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You’re headed into the third trimester (weeks 28-40) of your pregnancy and wonder what changes to expect as you get closer to giving birth.The third trimester brings moments of anticipation and excitement as you move away from the more restful past 12 weeks and into a period of increased growth and changes as your body gets ready for birth. Let’s look closer at what some of those changes may be.Goodbye Sleep! As your baby’s body continues to gai

A trial of labor after a previous cesarean can, in the right circumstances, bring the benefits of waiting for labor and vaginal birth for both you and baby. You had a cesarean birth with your first pregnancy, and now, after consulting with your healthcare provider, you’ve agreed that a repeat cesarean may only be needed if you have similar problems that caused your first pregnancy to end via surgery. You’ve heard about the benefits of waiting for labor to start on i

It’s smart to get prepared to breastfeed before baby arrives. Breastfeeding is a skill you learn by doing—both you and baby. Get ready for breastfeeding with these strategies, and remember, any amount of breastfeeding benefits your baby’s health—and yours too!  Pick a pro-breastfeeding providerFind a healthcare provider (pediatrician, family practice physician, nurse practitioner or midwife) for your baby who supports brea

How do you manage breastfeeding pains? So you got off to a great start with baby, but now breastfeeding isn’t quite as comfortable as it used to be. Let’s take a closer look at what is normal, what is not, and how to treat and manage breastfeeding pains. Sore nipples when nursingMany moms experience soreness or pain in one or both nipples at some point with breastfeeding. Nipple soreness is often related to how well your baby is latching and mainta

Your top newborn feeding questions answered It’s a shock to many new parents that just 48 hours after baby is born, you’re back at home and apart from the safe, secure cocoon of expert nurses at the hospital who stood ready to help and guide. Don’t worry—you’ve got this, and we’ve got the answers to the top 3 questions most parents have when it comes to feeding a newborn. In these first weeks after birth, you’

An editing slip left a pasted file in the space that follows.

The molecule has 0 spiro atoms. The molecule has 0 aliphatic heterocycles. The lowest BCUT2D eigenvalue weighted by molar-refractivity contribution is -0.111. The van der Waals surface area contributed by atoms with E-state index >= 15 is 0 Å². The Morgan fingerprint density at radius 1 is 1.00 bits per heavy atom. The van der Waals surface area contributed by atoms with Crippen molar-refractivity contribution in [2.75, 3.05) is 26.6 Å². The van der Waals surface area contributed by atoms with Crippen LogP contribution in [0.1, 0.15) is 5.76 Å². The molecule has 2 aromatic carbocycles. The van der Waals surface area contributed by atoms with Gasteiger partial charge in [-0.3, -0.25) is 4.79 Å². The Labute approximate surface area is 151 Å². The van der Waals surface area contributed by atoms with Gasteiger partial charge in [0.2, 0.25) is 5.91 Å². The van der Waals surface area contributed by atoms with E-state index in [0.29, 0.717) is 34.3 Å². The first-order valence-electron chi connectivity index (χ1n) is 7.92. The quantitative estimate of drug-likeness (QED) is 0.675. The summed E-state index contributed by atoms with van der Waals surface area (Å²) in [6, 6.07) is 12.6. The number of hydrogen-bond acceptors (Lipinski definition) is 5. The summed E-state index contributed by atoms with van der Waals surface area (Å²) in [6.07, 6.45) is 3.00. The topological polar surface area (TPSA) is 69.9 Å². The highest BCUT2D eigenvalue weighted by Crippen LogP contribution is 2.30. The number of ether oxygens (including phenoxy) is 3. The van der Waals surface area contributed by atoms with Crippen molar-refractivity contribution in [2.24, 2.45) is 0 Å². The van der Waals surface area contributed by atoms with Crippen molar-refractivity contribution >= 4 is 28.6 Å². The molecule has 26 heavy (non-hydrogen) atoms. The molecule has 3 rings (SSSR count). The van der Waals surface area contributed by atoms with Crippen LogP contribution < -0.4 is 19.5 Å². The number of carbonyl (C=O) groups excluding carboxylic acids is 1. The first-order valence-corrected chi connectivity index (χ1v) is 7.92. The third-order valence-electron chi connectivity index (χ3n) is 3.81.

You’ve kept every prenatal appointment, yet your healthcare provider has now advised it’s more risky for your baby to remain in the uterus and she’s recommending that it’s time for your baby to be born.You’ve only heard controversial things about inductions, especially the risks of such before 39 weeks gestation, and now you’re not sure what to do. You’re 40 weeks and you were hoping your labor would start on its own and that you could have a natural, non-medi

I tell many pregnant moms that completing a term pregnancy (40 weeks) is like being a marathon runner. Giving birth requires endurance, perseverance, and dogged determination to complete the grueling yet rewarding weeks of pregnancy.Marathon runners prepare months in advance. They don’t quit at the last mile because it’s too hard. They may even be the last one across the line but they’re driven to finish something that took months of preparation and sacrifice. Goi

You’ve made the important decision to breastfeed your baby, and to start nursing right after birth. Did you ever think that where you give birth could inadvertently sabotage your plans? Capture the Golden Hour The first hour after birth, the “golden hour,” is a critical time for bonding and starting breastfeeding. As long as everything is OK with you and baby after birth, you should go skin-to-skin with your newborn.This is the best time to try breastfeeding

Years ago, whenever a laboring woman’s cervix became completely dilated—the whole healthcare team would get excited—“she’s 10!,” “she’s complete!” and “it’s time to push!” The woman would then be directed to push, push, push, whether she felt the urge or not.“Take a deep breath, hold it, count to 10, and push downward on your bottom,” all the while staying silent. Family members would join in the cheer, “push, push, push!” But what we know no

Did you know that any baby born before 37 weeks of pregnancy is considered preterm? A typical pregnancy is 40 gestational weeks, with day one of week one being the first day of your last menstrual period.If you give birth to a preterm infant, your baby may experience a host of problems that may require admission to the neonatal intensive care unit (NICU). Often, the severity of the problems depends on how many weeks too early he or she was born.The earlier a baby is born

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